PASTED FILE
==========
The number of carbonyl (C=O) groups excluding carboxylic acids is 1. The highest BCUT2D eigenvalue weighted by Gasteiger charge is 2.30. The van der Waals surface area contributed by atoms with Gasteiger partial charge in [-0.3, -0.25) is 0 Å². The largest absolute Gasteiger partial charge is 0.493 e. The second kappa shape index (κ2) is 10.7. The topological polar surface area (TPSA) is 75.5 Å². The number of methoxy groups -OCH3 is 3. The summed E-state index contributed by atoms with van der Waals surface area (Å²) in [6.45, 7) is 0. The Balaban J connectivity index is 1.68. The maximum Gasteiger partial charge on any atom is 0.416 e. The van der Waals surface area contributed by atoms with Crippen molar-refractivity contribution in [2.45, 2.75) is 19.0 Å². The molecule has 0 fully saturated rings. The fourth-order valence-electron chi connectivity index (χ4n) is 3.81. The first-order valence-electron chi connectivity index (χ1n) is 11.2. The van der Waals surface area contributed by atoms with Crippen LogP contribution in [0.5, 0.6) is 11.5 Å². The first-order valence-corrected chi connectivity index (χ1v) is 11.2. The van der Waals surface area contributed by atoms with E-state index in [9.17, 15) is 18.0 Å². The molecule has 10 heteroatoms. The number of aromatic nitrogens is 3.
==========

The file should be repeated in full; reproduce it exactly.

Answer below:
The number of carbonyl (C=O) groups excluding carboxylic acids is 1. The highest BCUT2D eigenvalue weighted by Gasteiger charge is 2.30. The van der Waals surface area contributed by atoms with Gasteiger partial charge in [-0.3, -0.25) is 0 Å². The largest absolute Gasteiger partial charge is 0.493 e. The second kappa shape index (κ2) is 10.7. The topological polar surface area (TPSA) is 75.5 Å². The number of methoxy groups -OCH3 is 3. The summed E-state index contributed by atoms with van der Waals surface area (Å²) in [6.45, 7) is 0. The Balaban J connectivity index is 1.68. The maximum Gasteiger partial charge on any atom is 0.416 e. The van der Waals surface area contributed by atoms with Crippen molar-refractivity contribution in [2.45, 2.75) is 19.0 Å². The molecule has 0 fully saturated rings. The fourth-order valence-electron chi connectivity index (χ4n) is 3.81. The first-order valence-electron chi connectivity index (χ1n) is 11.2. The van der Waals surface area contributed by atoms with Crippen LogP contribution in [0.5, 0.6) is 11.5 Å². The first-order valence-corrected chi connectivity index (χ1v) is 11.2. The van der Waals surface area contributed by atoms with E-state index in [9.17, 15) is 18.0 Å². The molecule has 10 heteroatoms. The number of aromatic nitrogens is 3.